Whether you need a sturdy platform for attaching your camera to avoid movement or for mounting your high-powered spotting scope when looking at a bull elk in the next zip code, a good tripod is the perfect tool for the job. They’re especially useful for increasing sharpness and depth of field in photographs by keeping your camera still in low-light conditions while using slow shutter speeds. Tripods come in literally dozens of styles with heights ranging from a few inches to several feet, and weights from mere ounces to many more pounds than you likely want to carry. To make a good selection when shopping for a tripod, consider three important factors—height, weight and stability.
Easy to Carry
The adjustable legs can bring it way down in height. AmazonBasics
Height of your tripod is critical and your selection will depend on what you’ll be using it for most of the time. If you’ll mostly be using it to take family portraits inside the house, a compact, tabletop unit should suffice. A small tripod will also work for your spotting scope if you’re using it on a shooting bench at the gun range. For normal outdoor uses, though, a tall tripod is most versatile, since you can use most tall models as short as a couple of feet or as tall as five or six feet. Note that as some tripods extend higher, they become much flimsier (see the “Stability” section below).
At 5.4 pounds, this one is strong enough to hold equipment weighing up to 15.4 pounds. Vanguard
This category includes not only how much the tripod weighs, but also how much weight it will support. For safety of your expensive photographic equipment, look for a tripod that is designed to support twice the weight of your camera with its heaviest lens attached—and even more is better. As far as actual weight of the tripod, this decision will depend mostly on how you intend to use it. If you’ll mostly be pulling your tripod out of your vehicle and setting it up to shoot wildflower close-ups in an adjacent roadside ditch, a fairly heavy tripod might suit you fine. If you’re taking it on a long hiking or backpacking trip—or even hunting deer and elk many miles into the back country—lighter is definitely better.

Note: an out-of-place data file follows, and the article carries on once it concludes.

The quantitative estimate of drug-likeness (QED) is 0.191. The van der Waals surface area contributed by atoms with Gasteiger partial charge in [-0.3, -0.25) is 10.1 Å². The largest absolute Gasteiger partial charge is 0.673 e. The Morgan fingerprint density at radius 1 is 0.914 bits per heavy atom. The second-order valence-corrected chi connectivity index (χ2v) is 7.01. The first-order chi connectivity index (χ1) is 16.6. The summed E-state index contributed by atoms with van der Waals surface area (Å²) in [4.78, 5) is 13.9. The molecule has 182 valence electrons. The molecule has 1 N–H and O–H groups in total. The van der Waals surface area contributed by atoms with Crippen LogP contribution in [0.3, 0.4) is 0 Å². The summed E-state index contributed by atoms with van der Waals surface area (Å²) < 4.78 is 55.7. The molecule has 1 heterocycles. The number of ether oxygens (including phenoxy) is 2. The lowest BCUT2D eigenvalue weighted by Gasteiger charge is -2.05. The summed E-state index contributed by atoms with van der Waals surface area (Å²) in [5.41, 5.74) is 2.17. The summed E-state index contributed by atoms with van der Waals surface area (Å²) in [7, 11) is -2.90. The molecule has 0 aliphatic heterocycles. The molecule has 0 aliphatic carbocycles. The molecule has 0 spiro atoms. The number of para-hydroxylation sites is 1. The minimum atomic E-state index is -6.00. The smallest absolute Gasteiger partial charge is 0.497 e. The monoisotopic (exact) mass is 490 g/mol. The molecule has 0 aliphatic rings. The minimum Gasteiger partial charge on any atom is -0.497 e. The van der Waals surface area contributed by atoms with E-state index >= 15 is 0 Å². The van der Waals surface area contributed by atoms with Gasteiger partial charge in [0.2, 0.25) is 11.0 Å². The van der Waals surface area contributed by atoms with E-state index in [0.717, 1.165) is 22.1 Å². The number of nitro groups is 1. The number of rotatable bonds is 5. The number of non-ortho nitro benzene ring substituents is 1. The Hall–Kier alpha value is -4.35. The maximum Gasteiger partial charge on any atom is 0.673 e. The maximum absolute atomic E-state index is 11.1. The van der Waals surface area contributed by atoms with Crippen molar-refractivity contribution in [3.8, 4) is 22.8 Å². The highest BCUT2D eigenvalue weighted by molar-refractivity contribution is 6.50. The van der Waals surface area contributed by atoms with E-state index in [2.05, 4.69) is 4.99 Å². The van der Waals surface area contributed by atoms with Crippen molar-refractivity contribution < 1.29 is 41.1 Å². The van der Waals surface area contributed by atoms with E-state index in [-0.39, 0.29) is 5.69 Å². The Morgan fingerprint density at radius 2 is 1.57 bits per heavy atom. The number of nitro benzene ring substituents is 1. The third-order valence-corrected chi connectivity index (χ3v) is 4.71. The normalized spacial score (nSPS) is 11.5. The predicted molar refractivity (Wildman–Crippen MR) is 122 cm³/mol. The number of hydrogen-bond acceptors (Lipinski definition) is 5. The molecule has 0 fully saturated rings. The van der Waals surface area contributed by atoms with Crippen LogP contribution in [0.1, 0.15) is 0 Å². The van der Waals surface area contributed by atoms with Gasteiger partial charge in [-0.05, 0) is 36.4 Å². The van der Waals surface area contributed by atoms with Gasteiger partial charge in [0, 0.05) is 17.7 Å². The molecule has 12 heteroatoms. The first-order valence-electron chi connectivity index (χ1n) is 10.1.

You can securely wrap its legs to pretty much any surface. Joby
You can have a tripod that meets all the aforementioned criteria perfectly, but if it doesn’t hold your camera or spotting scope stable, it’s just a waste of money. After all, that’s what it’s made to do! When fully extended, a tripod should still be stable enough to withstand some wind gusts or an occasional bump from you while going about your business. Ruggedness goes hand in hand with stability. Look for a well-built tripod that will hold up to lots of tossing in and out of vehicles and other rough treatment. Tripods with a durable finish that can be used in inclement weather are an even better bet for photographers who aren’t dainty with their equipment and elk hunters traveling in rugged country during inclement weather.